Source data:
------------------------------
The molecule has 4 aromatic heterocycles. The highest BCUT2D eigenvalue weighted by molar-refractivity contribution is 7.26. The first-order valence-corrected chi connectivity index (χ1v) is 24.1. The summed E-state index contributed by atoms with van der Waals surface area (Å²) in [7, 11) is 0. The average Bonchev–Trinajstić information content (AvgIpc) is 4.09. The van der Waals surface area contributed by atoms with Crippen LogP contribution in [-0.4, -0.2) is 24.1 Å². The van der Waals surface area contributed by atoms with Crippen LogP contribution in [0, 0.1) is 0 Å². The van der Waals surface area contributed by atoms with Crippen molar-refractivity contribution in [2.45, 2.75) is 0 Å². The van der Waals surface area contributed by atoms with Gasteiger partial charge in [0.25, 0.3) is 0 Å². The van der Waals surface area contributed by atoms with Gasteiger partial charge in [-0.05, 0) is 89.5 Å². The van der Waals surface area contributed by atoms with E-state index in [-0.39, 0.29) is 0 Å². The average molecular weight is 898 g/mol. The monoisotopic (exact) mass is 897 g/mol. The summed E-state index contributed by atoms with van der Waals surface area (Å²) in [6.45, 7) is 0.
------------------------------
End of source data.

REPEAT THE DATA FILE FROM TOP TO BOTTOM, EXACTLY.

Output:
The molecule has 4 aromatic heterocycles. The highest BCUT2D eigenvalue weighted by molar-refractivity contribution is 7.26. The first-order valence-corrected chi connectivity index (χ1v) is 24.1. The summed E-state index contributed by atoms with van der Waals surface area (Å²) in [7, 11) is 0. The average Bonchev–Trinajstić information content (AvgIpc) is 4.09. The van der Waals surface area contributed by atoms with Crippen LogP contribution in [-0.4, -0.2) is 24.1 Å². The van der Waals surface area contributed by atoms with Crippen LogP contribution in [0, 0.1) is 0 Å². The van der Waals surface area contributed by atoms with Crippen molar-refractivity contribution in [2.45, 2.75) is 0 Å². The van der Waals surface area contributed by atoms with Gasteiger partial charge in [0.25, 0.3) is 0 Å². The van der Waals surface area contributed by atoms with Gasteiger partial charge in [-0.05, 0) is 89.5 Å². The van der Waals surface area contributed by atoms with E-state index in [-0.39, 0.29) is 0 Å². The average molecular weight is 898 g/mol. The monoisotopic (exact) mass is 897 g/mol. The summed E-state index contributed by atoms with van der Waals surface area (Å²) in [6.45, 7) is 0.